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Neuropharmacology. 2011 Sep;61(4):715-23. doi: 10.1016/j.neuropharm.2011.05.015. Epub 2011 May 27.

The effect of memantine in harmaline-induced tremor and neurodegeneration.

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  • 1Department of Neurology, Kocaeli University Medical School, Kocaeli, Turkey. pervin.iseri@gmail.com

Abstract

Essential tremor (ET) is one of the most common and most disabling movement disorders among adults. The drug treatment of ET remains unsatisfactory. Additional therapies are required for patients with inadequate response or intolerable side effects. The current study aims to investigate the anti-tremogenic and neuroprotective effects of memantine (NMDA receptor antagonist) on the harmaline model of transient action tremor. The effects of memantine were further compared with ethanol. Three separate groups of male Wistar rats were injected either with saline, ethanol (1.5 gr/kg), or memantine (5 mg/kg) 15 min prior to a single intraperitoneal injection of harmaline (20 mg/kg). Tremor and locomotion were evaluated by a custom-built tremor and locomotion analysis system. After 24 h of harmaline injection, cellular viability, and apoptosis were assessed using crystal violet staining, and caspase-3 immunostaining, respectively. Harmaline caused neuronal cell loss and caspase-3 mediated apoptosis in cerebellar granular and purkinje cells as well as the inferior olivary neurons. Despite a reduction in tremor intensity and duration with ethanol, this compound resulted in cell loss in cerebellum and olivary nucleus. Memantine exhibited neuroprotective efficacy on cerebellar and inferior olivary neurons albeit weaker anti-tremor effect compared to ethanol. In conclusion, anti-tremogenic and neuroprotective effects do not necessarily overlap. Memantine is a potential treatment for ET particularly given its neuroprotective efficacy.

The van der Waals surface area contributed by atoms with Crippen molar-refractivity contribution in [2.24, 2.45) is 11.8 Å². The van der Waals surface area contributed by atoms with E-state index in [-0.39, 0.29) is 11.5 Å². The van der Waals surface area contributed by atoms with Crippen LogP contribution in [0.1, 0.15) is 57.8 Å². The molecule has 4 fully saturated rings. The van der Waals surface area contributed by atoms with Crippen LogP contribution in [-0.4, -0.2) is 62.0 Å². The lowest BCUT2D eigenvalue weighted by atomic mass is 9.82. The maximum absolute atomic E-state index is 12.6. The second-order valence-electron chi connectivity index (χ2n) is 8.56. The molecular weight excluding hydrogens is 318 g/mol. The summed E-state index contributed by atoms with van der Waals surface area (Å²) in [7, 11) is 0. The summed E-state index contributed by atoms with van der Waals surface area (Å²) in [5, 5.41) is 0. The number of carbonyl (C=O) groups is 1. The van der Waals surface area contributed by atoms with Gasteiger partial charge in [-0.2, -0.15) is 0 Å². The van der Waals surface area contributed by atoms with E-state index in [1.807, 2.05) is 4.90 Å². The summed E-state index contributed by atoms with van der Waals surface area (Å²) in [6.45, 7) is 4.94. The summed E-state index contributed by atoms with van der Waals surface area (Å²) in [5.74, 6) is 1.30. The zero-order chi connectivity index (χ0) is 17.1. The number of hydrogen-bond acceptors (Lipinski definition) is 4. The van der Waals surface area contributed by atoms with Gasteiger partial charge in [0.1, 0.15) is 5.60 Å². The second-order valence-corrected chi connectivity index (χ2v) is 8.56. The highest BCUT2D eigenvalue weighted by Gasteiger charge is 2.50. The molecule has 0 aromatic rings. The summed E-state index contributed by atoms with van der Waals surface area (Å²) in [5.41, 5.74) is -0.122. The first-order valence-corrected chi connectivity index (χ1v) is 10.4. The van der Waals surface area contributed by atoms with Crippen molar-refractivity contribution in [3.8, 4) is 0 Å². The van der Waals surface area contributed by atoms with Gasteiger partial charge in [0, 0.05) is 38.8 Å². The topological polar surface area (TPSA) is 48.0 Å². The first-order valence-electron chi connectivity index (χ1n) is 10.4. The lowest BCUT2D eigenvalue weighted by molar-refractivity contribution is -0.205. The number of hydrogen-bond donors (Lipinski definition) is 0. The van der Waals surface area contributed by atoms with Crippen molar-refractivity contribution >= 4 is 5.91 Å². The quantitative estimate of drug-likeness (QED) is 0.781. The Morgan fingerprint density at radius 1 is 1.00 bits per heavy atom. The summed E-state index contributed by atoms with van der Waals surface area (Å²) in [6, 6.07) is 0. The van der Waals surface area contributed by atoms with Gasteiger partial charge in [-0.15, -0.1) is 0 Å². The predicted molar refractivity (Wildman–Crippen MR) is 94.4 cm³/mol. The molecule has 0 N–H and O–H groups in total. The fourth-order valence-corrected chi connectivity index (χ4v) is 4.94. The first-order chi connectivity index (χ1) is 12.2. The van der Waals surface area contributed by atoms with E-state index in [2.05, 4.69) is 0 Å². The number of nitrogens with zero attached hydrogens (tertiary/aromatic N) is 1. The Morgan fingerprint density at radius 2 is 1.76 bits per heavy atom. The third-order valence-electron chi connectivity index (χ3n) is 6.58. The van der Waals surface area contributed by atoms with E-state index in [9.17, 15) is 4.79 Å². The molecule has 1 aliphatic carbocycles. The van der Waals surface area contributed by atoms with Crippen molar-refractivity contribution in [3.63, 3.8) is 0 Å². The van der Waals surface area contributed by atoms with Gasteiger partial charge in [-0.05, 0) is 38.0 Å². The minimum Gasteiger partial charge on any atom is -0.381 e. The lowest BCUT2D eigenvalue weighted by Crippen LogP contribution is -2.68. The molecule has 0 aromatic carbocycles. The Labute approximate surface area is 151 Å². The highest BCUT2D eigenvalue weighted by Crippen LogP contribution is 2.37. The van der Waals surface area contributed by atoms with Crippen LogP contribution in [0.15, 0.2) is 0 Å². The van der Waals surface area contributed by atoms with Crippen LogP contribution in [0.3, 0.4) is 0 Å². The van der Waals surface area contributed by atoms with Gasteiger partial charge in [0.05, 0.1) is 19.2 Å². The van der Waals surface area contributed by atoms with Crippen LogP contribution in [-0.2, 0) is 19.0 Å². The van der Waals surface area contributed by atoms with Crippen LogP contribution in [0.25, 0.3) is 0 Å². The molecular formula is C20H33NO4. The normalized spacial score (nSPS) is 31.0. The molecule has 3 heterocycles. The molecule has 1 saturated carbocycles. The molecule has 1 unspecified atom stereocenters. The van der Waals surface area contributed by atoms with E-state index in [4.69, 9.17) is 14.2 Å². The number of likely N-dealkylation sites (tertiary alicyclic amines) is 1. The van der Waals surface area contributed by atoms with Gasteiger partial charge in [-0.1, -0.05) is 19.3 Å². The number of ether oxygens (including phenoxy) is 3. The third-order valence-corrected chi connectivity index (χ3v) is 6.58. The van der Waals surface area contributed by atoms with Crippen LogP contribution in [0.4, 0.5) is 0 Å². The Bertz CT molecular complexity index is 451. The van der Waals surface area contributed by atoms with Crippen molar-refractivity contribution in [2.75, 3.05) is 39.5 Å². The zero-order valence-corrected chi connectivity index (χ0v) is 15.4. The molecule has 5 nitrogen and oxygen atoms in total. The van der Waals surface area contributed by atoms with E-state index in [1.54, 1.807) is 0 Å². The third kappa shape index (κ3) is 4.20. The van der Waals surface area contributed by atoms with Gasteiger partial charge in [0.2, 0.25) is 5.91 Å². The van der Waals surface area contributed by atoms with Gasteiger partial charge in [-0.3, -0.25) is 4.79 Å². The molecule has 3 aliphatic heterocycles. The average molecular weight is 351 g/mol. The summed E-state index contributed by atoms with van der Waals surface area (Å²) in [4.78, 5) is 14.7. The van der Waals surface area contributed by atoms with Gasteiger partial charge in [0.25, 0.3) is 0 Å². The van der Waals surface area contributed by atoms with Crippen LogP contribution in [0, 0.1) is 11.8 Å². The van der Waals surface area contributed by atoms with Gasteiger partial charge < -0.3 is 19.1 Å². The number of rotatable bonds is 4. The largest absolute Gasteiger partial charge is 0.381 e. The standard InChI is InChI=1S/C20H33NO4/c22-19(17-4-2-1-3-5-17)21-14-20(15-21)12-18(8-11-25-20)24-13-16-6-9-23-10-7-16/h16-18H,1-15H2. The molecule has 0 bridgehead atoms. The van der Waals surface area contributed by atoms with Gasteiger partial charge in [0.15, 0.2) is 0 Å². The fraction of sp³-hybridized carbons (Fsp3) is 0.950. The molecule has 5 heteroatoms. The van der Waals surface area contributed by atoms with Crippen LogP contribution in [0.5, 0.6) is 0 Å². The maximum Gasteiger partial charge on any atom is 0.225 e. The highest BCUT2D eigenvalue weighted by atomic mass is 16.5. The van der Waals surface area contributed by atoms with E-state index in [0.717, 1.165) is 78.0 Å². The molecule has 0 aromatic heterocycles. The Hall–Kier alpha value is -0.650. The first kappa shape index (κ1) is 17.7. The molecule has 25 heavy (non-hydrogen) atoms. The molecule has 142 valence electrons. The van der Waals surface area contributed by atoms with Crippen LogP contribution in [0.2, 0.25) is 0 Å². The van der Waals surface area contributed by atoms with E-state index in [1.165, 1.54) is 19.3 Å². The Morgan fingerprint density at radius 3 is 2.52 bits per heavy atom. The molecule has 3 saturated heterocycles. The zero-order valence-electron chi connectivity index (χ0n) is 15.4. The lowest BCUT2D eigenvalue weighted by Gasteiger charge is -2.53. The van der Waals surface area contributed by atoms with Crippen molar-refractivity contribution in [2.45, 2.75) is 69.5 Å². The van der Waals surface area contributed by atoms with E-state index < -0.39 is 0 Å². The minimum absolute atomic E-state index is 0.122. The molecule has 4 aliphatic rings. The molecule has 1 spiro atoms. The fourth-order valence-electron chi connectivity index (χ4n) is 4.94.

Copyright © 2011 Elsevier Ltd. All rights reserved.

PMID:
21640732
[PubMed - indexed for MEDLINE]
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